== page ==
And may I just add I am completely aware that when the baby actually arrives all of this will once again become a whirl wind of late diners, and missed baths, but all I can do is give her one day at a time and when the baby does come we’ll have a better foundation to work back to.
Thank you for reading and please feel free to ask questions or leave comments
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Posted in Parenting, tagged child, go, letting, nurture, paint, parent, parenting, perfect, permission, photography, protect on September 13, 2013|
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To say I’m a perfectionist would be very close to the truth. I like things a certain way and I like them to have been done a certain way to get there. This was my biggest fear before my daughter was born in 2011. I worried that my need for other people to do things correctly would be the same with my child as it was with adults, and I knew that expecting anything from a child besides presence was expecting too much. So I worried and I wondered, and then as babies do she arrived.
And there I was holding this tiny person, this tiny perfect person. She was so small and so fragile and made from so much love that I immediately dropped my fears and knew that I wouldn’t expect her to do things a certain way, because in her own creation she was the most amazing, perfect things I’d ever seen.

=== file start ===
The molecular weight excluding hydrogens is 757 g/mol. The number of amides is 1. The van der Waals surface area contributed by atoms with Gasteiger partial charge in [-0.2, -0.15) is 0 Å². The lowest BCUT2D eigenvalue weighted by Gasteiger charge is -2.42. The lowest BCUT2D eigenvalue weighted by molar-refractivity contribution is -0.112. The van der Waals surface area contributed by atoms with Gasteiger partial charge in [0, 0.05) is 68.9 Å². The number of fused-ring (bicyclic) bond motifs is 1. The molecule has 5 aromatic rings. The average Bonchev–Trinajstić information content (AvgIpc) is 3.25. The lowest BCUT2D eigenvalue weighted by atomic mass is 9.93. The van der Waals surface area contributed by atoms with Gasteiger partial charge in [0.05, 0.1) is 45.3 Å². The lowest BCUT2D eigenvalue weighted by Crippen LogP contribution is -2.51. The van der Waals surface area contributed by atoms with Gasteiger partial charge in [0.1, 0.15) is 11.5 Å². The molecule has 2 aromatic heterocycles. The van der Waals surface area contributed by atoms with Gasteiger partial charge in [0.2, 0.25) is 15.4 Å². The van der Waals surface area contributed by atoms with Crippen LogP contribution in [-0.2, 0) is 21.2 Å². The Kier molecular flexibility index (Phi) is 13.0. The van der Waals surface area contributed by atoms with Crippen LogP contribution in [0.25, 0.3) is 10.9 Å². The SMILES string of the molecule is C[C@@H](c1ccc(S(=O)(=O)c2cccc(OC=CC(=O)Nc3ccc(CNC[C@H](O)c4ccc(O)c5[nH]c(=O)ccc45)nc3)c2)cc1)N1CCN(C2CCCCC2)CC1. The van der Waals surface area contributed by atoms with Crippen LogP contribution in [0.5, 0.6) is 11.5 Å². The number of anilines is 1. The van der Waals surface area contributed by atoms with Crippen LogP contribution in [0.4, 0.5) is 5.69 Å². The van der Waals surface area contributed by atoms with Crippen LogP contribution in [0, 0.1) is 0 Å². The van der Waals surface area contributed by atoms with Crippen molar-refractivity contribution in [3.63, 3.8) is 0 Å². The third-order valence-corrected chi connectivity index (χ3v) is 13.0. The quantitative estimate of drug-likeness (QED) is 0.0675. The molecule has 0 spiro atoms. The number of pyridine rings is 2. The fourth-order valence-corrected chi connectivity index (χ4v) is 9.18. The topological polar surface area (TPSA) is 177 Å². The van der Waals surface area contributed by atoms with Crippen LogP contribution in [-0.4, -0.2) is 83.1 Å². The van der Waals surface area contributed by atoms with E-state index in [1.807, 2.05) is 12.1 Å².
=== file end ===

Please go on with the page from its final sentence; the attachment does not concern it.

Fast forward to toddler-hood and the real test (so far) of this theory, but even in her juice spilling, food throwing, doesn’t quite follow directions glory I still found myself thinking that she’s doing it all with such quality and finesse and what’s a little spilled juice and missed direction when it comes to the amazing person you’ve created? It’s all part of the stage and I was and am often overcome by the way she does things and the intelligence in her actions even if they’re not the actions I was hoping for.
Now don’t get me wrong, sometimes I get completely overwhelmed. I cry(even when I’m not pregnant) and wonder if I’ll ever make it through this whole parenting thing, and I have moments when perfect isn’t the word I would use to describe my little hellion, but the truth is, she is perfect. She’s perfectly her, so at the end of the day when I’m looking at the things we’ve done and the way I’ve handled each situation I find myself always wishing I’d just let her be perfect, let her be the perfect person that she is naturally, the one that she is growing into, the one that my husband and I have the blessing to guard and nurture until she can blossom into a self confident adult who knows that it is her uniqueness and those things that could be considered imperfections that make her who she is, and that just in being true to herself and her character she is perfect.